“I was told that living in La Casa would be a lot of fun — that there would be weekly dinners and teas,” he said. “I was very excited about that, but since there’s no kitchen, a lot of the sense of community is gone too.”
In addition to the unfinished amenities in the SLC and La Casa, ongoing construction has also created disturbances for residents.
According to O’Hern, construction is only permitted to take place between 9 a.m. and 5 p.m. Monday through Friday, but Sun said that construction on the SLC has started as early as 7 a.m. some days.
Sun said that construction noise is “pretty loud” all day and has made it difficult for her to study in her room. She said that she has tried to Zoom office hours from her room a few times, but on those occasions she has had to move to another location due to the noise.
Noise while living in La Casa has also been disruptive for Rubio and Tochimani-Hernandez.
“The moment the clock strikes 9 a.m., the construction starts with the loudest things, like hammers and drills,” Rubio said.
Additionally, Rubio said that he is worried that the “large volumes” of dust and paint fumes in the house will affect his health.
Tochimani-Hernandez said that he shares Rubio’s concerns about the fumes and dust, especially because he has preexisting respiratory health conditions. He added that as a result, he does not spend much time in La Casa — which has negatively impacted his academic habits.
“I used to study in my dorm all [of] the time freshman year, but nowadays, I can’t go to my dorm unless it’s my last option,” he said.
Sun said that the paint fumes coming off of the SLC have prompted one of the residents living in the house to move out . According to O’Hern, the College’s standard is to use “low VOC point,” which has reduced amounts of volatile organic compounds, is safer and emits less gas. He added that he hasn’t heard any concerns about the paint fumes and dust.
Sun and Rubio also both raised concerns about construction workers not wearing masks when they were working inside. O’Hern noted that Dartmouth requires all contractors to abide by the College’s indoor masking mandate.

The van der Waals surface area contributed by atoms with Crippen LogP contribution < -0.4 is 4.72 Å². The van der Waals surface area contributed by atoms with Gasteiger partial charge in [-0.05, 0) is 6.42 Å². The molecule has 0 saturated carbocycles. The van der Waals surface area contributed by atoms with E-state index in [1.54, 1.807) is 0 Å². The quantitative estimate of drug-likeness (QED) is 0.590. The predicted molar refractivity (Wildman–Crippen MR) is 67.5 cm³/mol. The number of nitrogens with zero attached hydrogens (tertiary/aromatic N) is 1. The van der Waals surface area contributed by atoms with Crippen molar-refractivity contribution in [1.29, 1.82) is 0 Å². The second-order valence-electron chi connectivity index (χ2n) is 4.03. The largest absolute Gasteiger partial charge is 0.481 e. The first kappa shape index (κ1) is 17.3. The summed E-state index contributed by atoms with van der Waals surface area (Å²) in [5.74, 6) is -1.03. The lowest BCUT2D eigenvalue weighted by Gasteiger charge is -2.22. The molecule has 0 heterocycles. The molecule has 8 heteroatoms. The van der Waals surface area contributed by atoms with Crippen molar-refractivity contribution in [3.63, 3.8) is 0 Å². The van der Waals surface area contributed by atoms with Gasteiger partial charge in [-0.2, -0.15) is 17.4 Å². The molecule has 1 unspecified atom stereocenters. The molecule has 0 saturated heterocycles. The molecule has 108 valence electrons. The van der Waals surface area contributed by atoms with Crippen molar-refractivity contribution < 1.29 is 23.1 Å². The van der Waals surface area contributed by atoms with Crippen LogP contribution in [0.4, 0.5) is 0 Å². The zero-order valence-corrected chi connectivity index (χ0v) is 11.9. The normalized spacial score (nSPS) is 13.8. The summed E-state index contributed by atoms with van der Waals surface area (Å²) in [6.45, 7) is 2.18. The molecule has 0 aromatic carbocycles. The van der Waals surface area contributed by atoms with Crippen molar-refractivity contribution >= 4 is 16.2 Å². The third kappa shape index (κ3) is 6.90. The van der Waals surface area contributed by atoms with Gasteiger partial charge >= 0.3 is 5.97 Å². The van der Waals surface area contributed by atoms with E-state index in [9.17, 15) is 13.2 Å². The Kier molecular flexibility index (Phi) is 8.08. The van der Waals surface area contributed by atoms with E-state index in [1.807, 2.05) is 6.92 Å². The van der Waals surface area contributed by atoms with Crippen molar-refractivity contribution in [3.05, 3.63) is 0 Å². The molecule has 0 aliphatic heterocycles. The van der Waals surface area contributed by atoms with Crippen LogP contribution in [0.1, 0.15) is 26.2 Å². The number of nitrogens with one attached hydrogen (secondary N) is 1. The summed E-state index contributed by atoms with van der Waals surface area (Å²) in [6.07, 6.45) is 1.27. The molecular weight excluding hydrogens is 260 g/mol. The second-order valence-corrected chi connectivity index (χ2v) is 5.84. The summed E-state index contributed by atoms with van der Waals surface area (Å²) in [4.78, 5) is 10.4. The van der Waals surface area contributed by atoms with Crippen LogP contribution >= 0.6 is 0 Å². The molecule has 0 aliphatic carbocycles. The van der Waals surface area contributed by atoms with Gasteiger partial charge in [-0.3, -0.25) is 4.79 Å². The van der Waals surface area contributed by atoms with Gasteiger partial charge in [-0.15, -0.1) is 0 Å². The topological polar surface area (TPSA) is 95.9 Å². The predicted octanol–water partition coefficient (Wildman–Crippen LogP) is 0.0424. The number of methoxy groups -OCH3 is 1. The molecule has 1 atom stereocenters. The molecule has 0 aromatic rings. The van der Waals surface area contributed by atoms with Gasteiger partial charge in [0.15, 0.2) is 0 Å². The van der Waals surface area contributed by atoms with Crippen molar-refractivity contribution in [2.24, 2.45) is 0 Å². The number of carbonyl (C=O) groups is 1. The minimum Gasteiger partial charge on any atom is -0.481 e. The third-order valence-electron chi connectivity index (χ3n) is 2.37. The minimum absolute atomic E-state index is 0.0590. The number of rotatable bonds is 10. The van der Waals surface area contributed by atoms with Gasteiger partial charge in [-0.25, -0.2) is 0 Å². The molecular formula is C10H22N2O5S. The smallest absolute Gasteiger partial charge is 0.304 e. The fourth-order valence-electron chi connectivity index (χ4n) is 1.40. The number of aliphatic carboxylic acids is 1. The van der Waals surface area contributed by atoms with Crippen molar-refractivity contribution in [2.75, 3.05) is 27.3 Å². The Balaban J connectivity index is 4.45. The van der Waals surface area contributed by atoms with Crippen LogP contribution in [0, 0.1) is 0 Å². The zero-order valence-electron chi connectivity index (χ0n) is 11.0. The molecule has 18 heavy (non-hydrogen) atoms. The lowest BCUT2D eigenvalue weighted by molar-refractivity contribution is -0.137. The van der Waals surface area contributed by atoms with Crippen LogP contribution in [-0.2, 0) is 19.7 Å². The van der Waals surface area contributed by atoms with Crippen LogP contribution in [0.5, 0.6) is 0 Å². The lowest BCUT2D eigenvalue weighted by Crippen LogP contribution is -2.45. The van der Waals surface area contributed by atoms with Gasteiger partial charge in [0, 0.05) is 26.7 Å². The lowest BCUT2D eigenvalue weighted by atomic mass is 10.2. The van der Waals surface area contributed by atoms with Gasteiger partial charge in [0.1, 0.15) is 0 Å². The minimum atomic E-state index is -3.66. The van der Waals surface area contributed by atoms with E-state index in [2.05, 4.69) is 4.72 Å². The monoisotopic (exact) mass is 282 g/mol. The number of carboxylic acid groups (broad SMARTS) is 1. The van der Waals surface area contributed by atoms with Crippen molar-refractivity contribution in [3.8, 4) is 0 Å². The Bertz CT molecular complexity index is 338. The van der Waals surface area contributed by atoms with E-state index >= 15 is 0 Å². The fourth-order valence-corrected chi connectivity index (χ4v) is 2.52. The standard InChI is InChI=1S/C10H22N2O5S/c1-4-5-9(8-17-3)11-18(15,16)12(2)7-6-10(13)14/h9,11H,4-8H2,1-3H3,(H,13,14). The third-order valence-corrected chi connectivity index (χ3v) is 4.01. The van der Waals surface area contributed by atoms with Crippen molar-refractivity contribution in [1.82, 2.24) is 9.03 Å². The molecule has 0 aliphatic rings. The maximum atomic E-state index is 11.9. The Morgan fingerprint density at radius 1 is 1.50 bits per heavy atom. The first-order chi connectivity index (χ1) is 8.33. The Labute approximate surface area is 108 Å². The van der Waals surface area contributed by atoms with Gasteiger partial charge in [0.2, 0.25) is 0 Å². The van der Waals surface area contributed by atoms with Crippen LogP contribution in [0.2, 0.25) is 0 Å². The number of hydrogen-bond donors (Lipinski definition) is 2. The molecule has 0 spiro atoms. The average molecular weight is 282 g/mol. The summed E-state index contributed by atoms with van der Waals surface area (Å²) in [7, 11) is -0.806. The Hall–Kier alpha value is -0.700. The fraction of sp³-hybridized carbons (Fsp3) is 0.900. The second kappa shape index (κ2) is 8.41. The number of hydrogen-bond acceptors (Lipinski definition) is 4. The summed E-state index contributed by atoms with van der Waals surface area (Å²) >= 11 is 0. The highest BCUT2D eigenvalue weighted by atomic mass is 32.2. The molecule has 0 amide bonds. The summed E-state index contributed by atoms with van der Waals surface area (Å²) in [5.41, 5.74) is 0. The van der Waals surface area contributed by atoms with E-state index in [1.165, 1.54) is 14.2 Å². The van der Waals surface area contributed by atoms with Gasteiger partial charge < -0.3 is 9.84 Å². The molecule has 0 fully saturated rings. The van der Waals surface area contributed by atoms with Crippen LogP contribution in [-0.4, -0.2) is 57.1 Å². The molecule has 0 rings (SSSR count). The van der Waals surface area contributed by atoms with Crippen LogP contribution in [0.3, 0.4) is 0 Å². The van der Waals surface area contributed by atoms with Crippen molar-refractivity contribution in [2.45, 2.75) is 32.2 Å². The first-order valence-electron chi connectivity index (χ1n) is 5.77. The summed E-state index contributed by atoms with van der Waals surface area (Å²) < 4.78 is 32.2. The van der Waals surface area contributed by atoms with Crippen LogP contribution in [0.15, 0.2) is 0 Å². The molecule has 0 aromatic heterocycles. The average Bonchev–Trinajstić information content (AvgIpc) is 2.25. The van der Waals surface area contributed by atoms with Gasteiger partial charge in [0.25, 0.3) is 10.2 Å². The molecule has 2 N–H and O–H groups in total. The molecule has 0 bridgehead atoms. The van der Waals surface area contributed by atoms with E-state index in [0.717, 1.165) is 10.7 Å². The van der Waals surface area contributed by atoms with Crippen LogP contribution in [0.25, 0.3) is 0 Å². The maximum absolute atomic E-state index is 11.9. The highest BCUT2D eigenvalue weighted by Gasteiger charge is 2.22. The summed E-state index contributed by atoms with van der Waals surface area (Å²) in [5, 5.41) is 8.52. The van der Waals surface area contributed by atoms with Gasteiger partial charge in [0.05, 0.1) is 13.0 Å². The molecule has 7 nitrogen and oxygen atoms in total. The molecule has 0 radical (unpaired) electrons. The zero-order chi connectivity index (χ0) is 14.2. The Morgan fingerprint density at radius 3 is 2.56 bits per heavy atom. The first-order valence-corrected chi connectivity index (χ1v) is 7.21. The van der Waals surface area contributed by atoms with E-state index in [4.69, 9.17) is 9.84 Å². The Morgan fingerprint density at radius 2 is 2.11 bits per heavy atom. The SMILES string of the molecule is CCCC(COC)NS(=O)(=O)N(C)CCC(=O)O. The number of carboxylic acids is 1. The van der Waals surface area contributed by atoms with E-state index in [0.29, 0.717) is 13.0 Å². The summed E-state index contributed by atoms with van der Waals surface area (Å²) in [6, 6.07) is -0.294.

Rubio said that throughout the term, Maria Clara De Greiff, the faculty member in residence for La Casa, has encouraged residents to contact their undergraduate deans and the administrators to advocate for themselves and hopefully speed up the construction process.
According to Rubio, after many members of both houses complained to their deans about the impacts of the construction, residential education assistant director Andy Vacca was assigned to hear their concerns. Vacca scheduled a joint meeting between the residents, residential operations facilities manager Christopher Johnson and assistant director of residential operations Bernard Haskell that took place on the evening of Sept. 22.
During the meeting, which lasted for an hour and half, residents communicated their concerns to Johnson and Haskell. Rubio said, however, that he feels like his concerns were not adequately addressed.
“We felt like this was finally the call where we would get some solutions, but that wasn’t the case at all,” he said. “They kept asking us to send them an email with a list of concerns, but they didn’t offer any solutions.”
Tochimani-Hernandez said that during the meeting, Johnson and Haskell repeatedly mentioned other construction projects on campus and asked students to be patient.
Rubio said that after the meeting, residents of both houses got together to write an email detailing their list of concerns, sending it to Haskell and Johnson the next morning. As of Wednesday, the students have not yet received a response.
Tochimani-Hernandez said that he has been trying to request a refund from residential life.
“I’m not really ‘living’ in La Casa because of the construction, so I don’t think that’s really fair,” he said.
Sun is a former member of The Dartmouth staff.